If you use LinkedIn, you've probably told the site where you work, what you do and who you work with. That's a gold mine for hackers, who are increasingly savvy in using that kind of public -- but personal -- information for pinpoint attacks.
It's called "spear phishing," and it paid off last year in two especially high-profile security breaches: a Gmail attack that ensnared several top U.S. government officials and a separate attack on RSA, whose SecurID authentication tokens are used by millions.
In both cases, the attackers successfully tricked their targets into opening e-mail attachments that appeared to come from trusted sources or colleagues.
Investigators haven't disclosed how the attackers gathered information on their victims, but at RSA's security conference last month, the risks of social networking sites -- and LinkedIn in particular -- were a hot topic. Dozens of presenters said the business networking site could be a potent weapon in the hacker toolkit.
"Businesspeople are using LinkedIn for research purposes, and headhunters and marketers use it to recruit. Why wouldn't Chinese intelligence agents use it as well to spear phish?" said security analyst Ira Winkler, the author of "Spies Among Us."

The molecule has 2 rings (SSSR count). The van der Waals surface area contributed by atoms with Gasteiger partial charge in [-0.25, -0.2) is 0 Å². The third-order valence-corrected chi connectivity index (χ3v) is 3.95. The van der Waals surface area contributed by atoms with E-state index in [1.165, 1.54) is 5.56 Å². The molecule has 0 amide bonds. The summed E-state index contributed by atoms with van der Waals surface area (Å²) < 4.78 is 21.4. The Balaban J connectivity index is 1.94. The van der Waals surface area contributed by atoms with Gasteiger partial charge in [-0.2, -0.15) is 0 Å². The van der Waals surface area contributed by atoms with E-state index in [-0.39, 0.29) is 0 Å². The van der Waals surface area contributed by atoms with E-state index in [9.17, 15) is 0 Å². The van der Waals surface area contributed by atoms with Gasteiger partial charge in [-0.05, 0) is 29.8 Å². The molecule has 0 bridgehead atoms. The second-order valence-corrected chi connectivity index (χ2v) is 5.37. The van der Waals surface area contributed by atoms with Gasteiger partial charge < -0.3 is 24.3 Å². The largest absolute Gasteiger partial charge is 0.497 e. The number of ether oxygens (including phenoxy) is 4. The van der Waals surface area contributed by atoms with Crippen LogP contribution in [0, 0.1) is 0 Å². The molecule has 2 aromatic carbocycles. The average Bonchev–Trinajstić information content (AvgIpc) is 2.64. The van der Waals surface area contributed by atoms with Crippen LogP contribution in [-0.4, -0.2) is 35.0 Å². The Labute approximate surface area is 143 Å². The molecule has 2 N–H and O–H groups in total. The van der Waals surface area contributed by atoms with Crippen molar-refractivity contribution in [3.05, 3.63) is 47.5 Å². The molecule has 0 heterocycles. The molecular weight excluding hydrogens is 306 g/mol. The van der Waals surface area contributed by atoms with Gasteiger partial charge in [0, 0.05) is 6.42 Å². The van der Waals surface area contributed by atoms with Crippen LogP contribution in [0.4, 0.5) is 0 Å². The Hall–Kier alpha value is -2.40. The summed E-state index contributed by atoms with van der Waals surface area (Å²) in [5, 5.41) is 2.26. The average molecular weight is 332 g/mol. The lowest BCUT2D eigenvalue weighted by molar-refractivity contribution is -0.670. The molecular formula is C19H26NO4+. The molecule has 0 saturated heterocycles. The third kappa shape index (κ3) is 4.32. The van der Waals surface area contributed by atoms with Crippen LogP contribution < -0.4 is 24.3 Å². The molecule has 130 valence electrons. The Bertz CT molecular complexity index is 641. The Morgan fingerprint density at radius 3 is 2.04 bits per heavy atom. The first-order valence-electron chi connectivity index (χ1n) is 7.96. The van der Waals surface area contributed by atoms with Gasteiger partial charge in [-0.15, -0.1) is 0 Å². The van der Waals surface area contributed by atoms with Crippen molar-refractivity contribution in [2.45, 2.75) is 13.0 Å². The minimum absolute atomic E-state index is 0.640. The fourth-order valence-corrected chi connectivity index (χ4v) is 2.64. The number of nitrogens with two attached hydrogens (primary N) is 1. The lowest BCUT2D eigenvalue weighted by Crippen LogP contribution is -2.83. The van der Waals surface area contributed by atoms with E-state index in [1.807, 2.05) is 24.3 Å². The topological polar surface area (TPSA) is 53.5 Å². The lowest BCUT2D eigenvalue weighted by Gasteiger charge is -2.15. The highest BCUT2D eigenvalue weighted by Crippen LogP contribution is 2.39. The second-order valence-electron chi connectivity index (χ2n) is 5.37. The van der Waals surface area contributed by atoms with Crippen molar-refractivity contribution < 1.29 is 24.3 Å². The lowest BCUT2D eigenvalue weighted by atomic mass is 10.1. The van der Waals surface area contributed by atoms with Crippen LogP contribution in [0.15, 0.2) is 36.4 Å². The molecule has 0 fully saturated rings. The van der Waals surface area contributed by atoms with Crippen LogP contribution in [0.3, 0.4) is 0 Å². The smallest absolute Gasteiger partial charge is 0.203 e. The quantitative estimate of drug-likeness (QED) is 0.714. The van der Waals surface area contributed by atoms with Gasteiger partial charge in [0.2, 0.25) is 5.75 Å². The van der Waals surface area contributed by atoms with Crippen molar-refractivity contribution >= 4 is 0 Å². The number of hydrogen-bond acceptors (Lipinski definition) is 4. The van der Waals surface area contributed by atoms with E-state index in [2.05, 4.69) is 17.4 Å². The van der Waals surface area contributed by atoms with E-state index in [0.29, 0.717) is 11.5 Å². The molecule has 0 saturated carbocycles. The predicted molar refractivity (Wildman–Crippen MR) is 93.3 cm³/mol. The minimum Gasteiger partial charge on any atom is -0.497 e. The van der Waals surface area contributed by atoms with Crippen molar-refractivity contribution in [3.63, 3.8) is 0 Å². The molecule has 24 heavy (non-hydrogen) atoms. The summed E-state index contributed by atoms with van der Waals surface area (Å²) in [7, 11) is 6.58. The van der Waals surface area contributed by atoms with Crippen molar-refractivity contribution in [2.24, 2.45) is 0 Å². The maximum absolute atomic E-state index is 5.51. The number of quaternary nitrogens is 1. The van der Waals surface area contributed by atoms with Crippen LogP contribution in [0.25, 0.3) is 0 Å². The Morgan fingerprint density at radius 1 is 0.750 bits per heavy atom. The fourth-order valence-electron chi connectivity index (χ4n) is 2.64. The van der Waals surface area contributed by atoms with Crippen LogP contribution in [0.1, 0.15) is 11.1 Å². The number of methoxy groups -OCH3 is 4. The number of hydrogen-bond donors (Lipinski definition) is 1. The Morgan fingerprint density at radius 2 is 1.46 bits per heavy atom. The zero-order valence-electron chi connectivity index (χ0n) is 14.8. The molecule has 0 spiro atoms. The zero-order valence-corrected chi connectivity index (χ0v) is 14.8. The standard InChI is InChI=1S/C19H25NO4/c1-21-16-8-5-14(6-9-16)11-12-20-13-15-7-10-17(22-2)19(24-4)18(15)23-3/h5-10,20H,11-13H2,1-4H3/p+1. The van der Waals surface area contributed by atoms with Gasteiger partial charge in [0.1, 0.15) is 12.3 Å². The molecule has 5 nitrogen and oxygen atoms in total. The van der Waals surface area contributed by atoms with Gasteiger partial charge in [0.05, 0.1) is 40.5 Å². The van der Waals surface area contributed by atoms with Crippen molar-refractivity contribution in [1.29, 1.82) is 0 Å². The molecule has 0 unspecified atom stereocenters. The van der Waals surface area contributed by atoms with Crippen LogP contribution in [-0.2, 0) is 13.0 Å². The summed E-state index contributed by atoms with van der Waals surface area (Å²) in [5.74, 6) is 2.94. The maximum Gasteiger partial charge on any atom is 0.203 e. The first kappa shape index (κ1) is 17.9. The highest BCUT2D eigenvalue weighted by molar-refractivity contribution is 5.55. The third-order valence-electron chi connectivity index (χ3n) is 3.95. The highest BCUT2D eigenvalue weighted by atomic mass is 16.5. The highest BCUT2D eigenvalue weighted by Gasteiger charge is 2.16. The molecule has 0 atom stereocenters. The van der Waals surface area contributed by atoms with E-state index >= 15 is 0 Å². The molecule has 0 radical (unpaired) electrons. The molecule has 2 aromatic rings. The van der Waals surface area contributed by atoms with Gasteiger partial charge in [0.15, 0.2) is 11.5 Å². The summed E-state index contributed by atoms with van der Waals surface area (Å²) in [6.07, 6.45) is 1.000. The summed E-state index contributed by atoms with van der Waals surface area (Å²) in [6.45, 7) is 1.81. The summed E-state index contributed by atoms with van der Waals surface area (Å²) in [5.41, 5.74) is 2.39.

Most of the discussion about LinkedIn's risks was theoretical -- investigators say it's almost impossible to trace back the original source of personal data used in successful "social engineering" attacks.
But in one arresting case study, self-described "hacker for hire" Ryan O'Horo demonstrated how he used LinkedIn to get inside a client's corporate network.
O'Horo is a managing security consultant for IOActive, a services firm that offers vulnerability testing. His customer, a "high-profile company with tens of thousands of employees," had top-notch technical protections.
"We needed to go to the next level," O'Horo said of his efforts to crack its network.
O'Horo created a fake account on LinkedIn, posing as a company employee. He stocked the profile with realistic details -- a plausible job history and skill set -- plus a few credibility-establishing flourishes like a membership in a local hockey league. From his dummy account, O'Horo sent out 300 connection requests to current company employees. Sixty-six were accepted.
Next, O'Horo requested access to a private LinkedIn discussion forum the company's employees had created. The group's moderators granted his request without ever checking a company directory to confirm his identity.
"Now I had an audience of 1,000 company employees," O'Horo said. "I posted a link to the group wall that purported to be a beta test sign-up page for a new project. In two days, I got 87 hits -- 40% from inside the corporate network."
O'Horo got caught just three days into his LinkedIn attack: An astute employee figured out he didn't belong and blew the whistle. But he'd already made his point...